Permanence is one of the five most important characteristics of the web (the other four being capacity, immediacy, flexibility, and interactivity), as explained in chapter 1 of Web Journalism. Until now. it has not been the subject of much discussion. But a high-level conference on blogging and journalism at Harvard University last week has spurred thinking about one part of the idea of permanence – archiving.
Many major news organizations, beginning with the New York Times, charge for accessing files that are more than a week or two old. Placing these files behind a tollgate has some important implications for the web and the activities that it has engendered.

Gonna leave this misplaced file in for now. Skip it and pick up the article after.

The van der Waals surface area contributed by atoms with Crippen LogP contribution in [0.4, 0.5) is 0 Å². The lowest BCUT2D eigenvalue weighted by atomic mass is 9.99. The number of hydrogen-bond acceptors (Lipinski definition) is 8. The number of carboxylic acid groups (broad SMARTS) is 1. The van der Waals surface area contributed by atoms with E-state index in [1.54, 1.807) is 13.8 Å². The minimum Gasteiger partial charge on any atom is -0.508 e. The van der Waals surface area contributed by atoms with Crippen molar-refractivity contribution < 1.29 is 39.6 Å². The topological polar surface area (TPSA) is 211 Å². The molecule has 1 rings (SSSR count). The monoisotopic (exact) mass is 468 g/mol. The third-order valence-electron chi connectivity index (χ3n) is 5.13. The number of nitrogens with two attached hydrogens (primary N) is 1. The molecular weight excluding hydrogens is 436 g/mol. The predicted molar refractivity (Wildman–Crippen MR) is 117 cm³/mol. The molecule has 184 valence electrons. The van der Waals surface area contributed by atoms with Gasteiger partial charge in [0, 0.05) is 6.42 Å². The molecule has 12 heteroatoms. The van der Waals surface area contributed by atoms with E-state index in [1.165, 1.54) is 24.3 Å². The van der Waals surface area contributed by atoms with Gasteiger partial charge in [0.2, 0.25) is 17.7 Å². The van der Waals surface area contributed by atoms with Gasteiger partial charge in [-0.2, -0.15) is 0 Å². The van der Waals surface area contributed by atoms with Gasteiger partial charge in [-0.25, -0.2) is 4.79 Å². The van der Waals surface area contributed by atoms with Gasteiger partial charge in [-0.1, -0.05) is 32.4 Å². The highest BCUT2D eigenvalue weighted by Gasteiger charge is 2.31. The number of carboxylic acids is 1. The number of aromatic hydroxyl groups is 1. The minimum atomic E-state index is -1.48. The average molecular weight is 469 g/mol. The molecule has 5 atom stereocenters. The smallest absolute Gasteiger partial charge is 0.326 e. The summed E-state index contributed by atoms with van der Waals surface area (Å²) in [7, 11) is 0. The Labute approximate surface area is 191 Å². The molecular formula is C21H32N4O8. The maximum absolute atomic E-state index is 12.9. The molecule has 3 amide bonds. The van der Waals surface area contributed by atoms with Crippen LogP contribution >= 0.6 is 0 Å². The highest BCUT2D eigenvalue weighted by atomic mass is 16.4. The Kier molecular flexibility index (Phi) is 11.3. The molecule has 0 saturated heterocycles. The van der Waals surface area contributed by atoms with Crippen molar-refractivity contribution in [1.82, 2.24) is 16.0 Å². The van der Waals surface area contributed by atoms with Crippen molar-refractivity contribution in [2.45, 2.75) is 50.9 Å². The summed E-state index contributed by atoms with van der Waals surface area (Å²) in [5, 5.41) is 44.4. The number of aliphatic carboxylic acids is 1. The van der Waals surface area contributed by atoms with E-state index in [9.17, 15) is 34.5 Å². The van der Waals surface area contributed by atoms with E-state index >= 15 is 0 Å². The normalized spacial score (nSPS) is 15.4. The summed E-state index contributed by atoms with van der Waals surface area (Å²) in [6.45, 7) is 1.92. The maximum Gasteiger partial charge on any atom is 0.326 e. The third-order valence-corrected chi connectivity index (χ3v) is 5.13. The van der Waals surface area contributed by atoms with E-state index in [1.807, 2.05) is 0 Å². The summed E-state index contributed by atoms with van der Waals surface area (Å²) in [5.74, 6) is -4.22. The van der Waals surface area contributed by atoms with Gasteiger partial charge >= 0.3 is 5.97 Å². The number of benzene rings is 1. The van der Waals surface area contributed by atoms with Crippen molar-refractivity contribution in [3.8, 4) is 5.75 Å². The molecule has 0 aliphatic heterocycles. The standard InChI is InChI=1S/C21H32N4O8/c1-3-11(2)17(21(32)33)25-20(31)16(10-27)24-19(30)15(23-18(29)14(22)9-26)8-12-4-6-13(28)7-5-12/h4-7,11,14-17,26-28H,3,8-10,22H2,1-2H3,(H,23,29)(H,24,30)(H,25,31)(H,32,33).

Update: Mark Glasser of the Online Journalism Review has just posted an article on this topic that gives a more in-depth explanation of the view of newspapers that charge for their archieves. One of the article’s conclusions is that while the revenue gained from archive sales and afer-market database sales (such as LexisNexis) is not huge, it is significant, and most news organizations do not want to give that up. (Posted Feb. 3, 2005)
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